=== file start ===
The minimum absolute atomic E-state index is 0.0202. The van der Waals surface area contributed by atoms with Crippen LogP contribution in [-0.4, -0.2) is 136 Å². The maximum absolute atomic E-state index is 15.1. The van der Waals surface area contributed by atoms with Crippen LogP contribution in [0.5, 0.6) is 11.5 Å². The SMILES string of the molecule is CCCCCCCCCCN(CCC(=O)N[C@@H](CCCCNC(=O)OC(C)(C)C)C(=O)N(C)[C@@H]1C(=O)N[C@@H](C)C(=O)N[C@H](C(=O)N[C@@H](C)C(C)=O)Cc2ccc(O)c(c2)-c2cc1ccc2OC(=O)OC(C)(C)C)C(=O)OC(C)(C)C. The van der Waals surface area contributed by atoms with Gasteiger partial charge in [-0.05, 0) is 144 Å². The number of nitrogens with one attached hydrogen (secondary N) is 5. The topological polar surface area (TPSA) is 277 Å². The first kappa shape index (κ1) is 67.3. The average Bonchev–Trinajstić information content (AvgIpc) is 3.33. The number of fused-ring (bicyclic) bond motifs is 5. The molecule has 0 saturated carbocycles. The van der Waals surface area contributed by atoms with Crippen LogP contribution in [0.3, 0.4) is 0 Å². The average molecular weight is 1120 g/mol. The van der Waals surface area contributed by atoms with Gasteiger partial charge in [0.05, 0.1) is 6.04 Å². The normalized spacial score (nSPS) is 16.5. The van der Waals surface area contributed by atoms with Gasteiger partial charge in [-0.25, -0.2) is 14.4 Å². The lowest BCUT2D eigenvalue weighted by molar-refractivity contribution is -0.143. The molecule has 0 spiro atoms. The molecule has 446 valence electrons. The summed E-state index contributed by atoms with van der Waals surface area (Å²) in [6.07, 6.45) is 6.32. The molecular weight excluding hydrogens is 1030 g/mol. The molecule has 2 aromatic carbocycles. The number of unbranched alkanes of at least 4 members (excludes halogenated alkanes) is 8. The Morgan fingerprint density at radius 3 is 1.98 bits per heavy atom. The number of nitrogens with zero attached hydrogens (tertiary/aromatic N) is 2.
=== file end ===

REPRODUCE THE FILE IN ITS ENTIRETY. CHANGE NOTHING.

The minimum absolute atomic E-state index is 0.0202. The van der Waals surface area contributed by atoms with Crippen LogP contribution in [-0.4, -0.2) is 136 Å². The maximum absolute atomic E-state index is 15.1. The van der Waals surface area contributed by atoms with Crippen LogP contribution in [0.5, 0.6) is 11.5 Å². The SMILES string of the molecule is CCCCCCCCCCN(CCC(=O)N[C@@H](CCCCNC(=O)OC(C)(C)C)C(=O)N(C)[C@@H]1C(=O)N[C@@H](C)C(=O)N[C@H](C(=O)N[C@@H](C)C(C)=O)Cc2ccc(O)c(c2)-c2cc1ccc2OC(=O)OC(C)(C)C)C(=O)OC(C)(C)C. The van der Waals surface area contributed by atoms with Gasteiger partial charge in [-0.05, 0) is 144 Å². The number of nitrogens with one attached hydrogen (secondary N) is 5. The topological polar surface area (TPSA) is 277 Å². The first kappa shape index (κ1) is 67.3. The average Bonchev–Trinajstić information content (AvgIpc) is 3.33. The number of fused-ring (bicyclic) bond motifs is 5. The molecule has 0 saturated carbocycles. The van der Waals surface area contributed by atoms with Crippen LogP contribution in [0.3, 0.4) is 0 Å². The average molecular weight is 1120 g/mol. The van der Waals surface area contributed by atoms with Gasteiger partial charge in [0.05, 0.1) is 6.04 Å². The normalized spacial score (nSPS) is 16.5. The van der Waals surface area contributed by atoms with Gasteiger partial charge in [-0.25, -0.2) is 14.4 Å². The lowest BCUT2D eigenvalue weighted by molar-refractivity contribution is -0.143. The molecule has 0 spiro atoms. The molecule has 446 valence electrons. The summed E-state index contributed by atoms with van der Waals surface area (Å²) in [6.07, 6.45) is 6.32. The molecular weight excluding hydrogens is 1030 g/mol. The molecule has 2 aromatic carbocycles. The number of unbranched alkanes of at least 4 members (excludes halogenated alkanes) is 8. The Morgan fingerprint density at radius 3 is 1.98 bits per heavy atom. The number of nitrogens with zero attached hydrogens (tertiary/aromatic N) is 2.